During troubling times, finding the light at the end of the tunnel seems almost impossible. Sometimes it seems when one tries to get up, disappointment is just around the corner — especially during a global pandemic.
For months COVID-19 and the actions taken to control it have made the return of sports a very difficult process. The process has been so difficult, that countless summer athletic seasons and team summer camps have been cancelled.
While many seasons have been forced to be put on hold this summer, there are some camps still going strong and persevering. Such is the case for Team Prep USA.
“There were moments that we could have thrown in the towel and have gotten a bigger bail out from the government. However, we felt if we can teach our students to always roll the dice at life and to look fear in the face, and understand that on the other side of adversity, is pure bliss and a sense of accomplishment from achieving a goal,” said Trent Sanderson, owner of Team Prep USA. “Teaching our students how to create those blissful moments when adversity keeps hanging around — perseverance.”
Perseverance is a good word to use when describing what it took to put on the annual Team Prep USA camp, and is this year's theme of the camp.
“We were completely sold out in early March, late February, and then found out we had to move camp,” said Sanderson. “We wanted to start on June 24 and thought we were going to be able to shift it, but because of the governor's mandate we couldn't, so we had to completely wipe out camp and start logistically registering kids all over again.”
Once Sanderson and members of Team Prep USA finished registering all the kids once again, and a new camp date was established for Wednesday, July 1 — adversity hit them once again. United Airlines decided to cancel their flights on July 1, meaning the runners from 31 different states couldn’t get here.
“So we had to shift the camp start date again,” said Sanderson.
The hits keep coming
And other challenges cropped up. Before flight cancelations, a staff member had to face adversity of their own on the way to camp — her car was stolen as she was leaving her hotel. She was delayed five days because insurance offices have modified their office hours due to the COVID-19 pandemic.
And the hits just kept coming. Staff changes occurred four different times up until a week of camp, because of their personal uncertainties and new work commitments due to COVID-19.
With campers and staff finally arriving in Gunnison, Team Prep USA was able to gain some semblance of a normal routine. Yet with no surprise, adversity hit once again.
“The arm bands we established for the color coed groups, weren’t able to be delivered to Crested Butte, since DHL delivery service doesn’t deliver to Crested Butte,” said Sanderson. “So we had to hire a driver to drive arm bands for opening day for our social distancing protocols to take place. Our staff started making arm bands so we can make due.”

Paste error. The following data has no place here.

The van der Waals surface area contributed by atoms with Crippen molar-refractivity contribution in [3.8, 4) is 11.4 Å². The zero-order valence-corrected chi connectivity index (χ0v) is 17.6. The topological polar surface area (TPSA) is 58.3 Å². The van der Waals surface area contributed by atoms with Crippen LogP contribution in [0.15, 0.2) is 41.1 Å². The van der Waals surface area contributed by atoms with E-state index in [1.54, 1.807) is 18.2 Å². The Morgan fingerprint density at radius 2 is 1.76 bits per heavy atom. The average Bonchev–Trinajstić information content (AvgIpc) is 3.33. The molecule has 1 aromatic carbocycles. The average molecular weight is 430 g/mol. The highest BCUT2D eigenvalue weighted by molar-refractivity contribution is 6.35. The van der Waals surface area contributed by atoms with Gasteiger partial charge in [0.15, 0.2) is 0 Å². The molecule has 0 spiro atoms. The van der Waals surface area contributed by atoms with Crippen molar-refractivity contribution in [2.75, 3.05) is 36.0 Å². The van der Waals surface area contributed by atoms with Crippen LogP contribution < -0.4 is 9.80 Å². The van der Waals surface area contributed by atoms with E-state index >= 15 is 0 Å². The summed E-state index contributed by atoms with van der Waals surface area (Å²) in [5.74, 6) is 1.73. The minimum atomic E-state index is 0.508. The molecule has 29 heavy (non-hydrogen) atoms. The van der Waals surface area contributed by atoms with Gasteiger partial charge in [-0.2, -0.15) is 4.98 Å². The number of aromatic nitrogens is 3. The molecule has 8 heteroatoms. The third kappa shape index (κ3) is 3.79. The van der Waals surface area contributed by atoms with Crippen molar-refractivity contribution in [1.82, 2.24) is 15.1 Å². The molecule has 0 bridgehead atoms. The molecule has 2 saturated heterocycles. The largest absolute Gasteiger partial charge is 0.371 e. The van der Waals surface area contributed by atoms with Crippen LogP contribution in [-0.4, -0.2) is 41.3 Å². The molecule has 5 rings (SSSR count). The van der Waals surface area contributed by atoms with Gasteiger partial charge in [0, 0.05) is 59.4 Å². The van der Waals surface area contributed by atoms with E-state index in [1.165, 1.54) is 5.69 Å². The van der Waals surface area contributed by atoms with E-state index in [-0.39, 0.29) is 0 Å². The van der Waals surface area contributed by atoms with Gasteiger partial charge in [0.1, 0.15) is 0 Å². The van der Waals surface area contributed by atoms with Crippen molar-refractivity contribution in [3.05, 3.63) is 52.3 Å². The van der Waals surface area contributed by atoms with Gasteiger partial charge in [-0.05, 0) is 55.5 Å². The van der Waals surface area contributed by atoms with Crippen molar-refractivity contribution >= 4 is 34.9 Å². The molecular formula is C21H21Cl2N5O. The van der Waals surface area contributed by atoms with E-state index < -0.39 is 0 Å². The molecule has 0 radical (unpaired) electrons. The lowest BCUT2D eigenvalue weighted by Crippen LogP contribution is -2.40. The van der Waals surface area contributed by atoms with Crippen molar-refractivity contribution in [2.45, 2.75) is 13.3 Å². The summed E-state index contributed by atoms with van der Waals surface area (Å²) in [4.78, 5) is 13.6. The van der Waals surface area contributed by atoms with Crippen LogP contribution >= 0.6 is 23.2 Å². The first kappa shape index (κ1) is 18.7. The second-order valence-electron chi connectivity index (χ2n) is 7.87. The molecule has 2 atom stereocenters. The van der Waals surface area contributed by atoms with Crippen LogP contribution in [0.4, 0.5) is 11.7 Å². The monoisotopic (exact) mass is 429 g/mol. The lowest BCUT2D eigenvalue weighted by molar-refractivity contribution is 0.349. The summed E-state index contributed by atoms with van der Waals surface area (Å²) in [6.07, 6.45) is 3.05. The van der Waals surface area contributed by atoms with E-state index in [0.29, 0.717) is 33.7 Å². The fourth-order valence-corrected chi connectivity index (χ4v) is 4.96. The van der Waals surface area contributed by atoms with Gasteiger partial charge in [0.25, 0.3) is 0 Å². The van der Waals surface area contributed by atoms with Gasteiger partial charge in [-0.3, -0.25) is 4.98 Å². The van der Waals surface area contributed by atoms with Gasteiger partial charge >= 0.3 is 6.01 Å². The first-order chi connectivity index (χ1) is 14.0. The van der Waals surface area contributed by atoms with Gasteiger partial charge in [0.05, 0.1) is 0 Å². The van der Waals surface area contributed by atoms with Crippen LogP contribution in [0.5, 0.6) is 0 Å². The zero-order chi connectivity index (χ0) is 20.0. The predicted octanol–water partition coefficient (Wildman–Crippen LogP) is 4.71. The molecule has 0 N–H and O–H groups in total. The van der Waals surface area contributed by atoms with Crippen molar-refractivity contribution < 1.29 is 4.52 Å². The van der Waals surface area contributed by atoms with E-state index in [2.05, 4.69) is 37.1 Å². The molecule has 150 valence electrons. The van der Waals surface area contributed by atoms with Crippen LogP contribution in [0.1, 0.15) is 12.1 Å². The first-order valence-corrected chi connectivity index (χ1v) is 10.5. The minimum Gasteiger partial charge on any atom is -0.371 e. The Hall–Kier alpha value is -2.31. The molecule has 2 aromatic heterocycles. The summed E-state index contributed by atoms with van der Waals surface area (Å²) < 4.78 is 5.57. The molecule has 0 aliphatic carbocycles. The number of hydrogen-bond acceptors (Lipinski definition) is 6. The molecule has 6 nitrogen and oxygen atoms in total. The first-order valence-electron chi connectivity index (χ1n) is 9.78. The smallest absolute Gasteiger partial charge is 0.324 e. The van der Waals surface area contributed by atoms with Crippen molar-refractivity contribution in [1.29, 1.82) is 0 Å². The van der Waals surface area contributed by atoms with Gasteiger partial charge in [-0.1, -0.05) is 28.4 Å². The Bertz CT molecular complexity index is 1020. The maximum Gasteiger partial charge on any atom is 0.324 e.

Additionally, that isn’t the only delivery issue Team Prep USA had, as over half of the gear that was ordered in the beginning of camp still has not arrived.
To meet state protocols and have a safe event, Sanderson and Team Prep USA staff decided to turn the one camp into five separate groups that went in different directions each day, and then separated amongst those into 10 different sections.
“We hired special cleaning crew to have urinals and the bathrooms cleaned to certain specifications,” said Sanderson. “Each morning we have medical forms being filled out by each student, which are looked over by Lisa Merck, who we hired.”
Merck is a local medical professional.
With Team Prep USA getting after it early in the morning for camp, staff has been waking up at 6:30 a.m. to warm their temperature gauges in vehicles so they would work properly.
During the course of camp two Team Prep USA vans have stopped running, forcing Team Prep USA staff members to try and fix the problem.
While that was a small problem to overcome, it only added to the long list of things Team Prep USA staff members have to face during the four weeks of camp so far.
A good hot meal
“Up until the day of camp we were trying to get approval for students to be able to have something else instead of sack lunches the entire four weeks,” said Sanderson. “The Western dining hall has made an incredible situation into a great one with meals. With adversity brings unique experiences and better changes for the future. I do feel students are having the camp of their lives.”
“If it wasn’t for the Western Colorado University administration, residential Life (Paul Giberson), City Market, the County Health Dept, and especially my incredible staff, we wouldn’t have pulled off the miracle that these students so much deserved.” said Sanderson. “Back in mid June, having fathers in tears and parents mentioning how this camp has given their kids hope to get them through this almost impossible task of keeping insight on such a promising future. We learned to create a village and be able to cohabitate together, and students learned to adjust with their new family and thrive under adverse situations.”
(Brandon Warr can be reached at 970.641.1414 or brandon@ gunnisontimes.com.)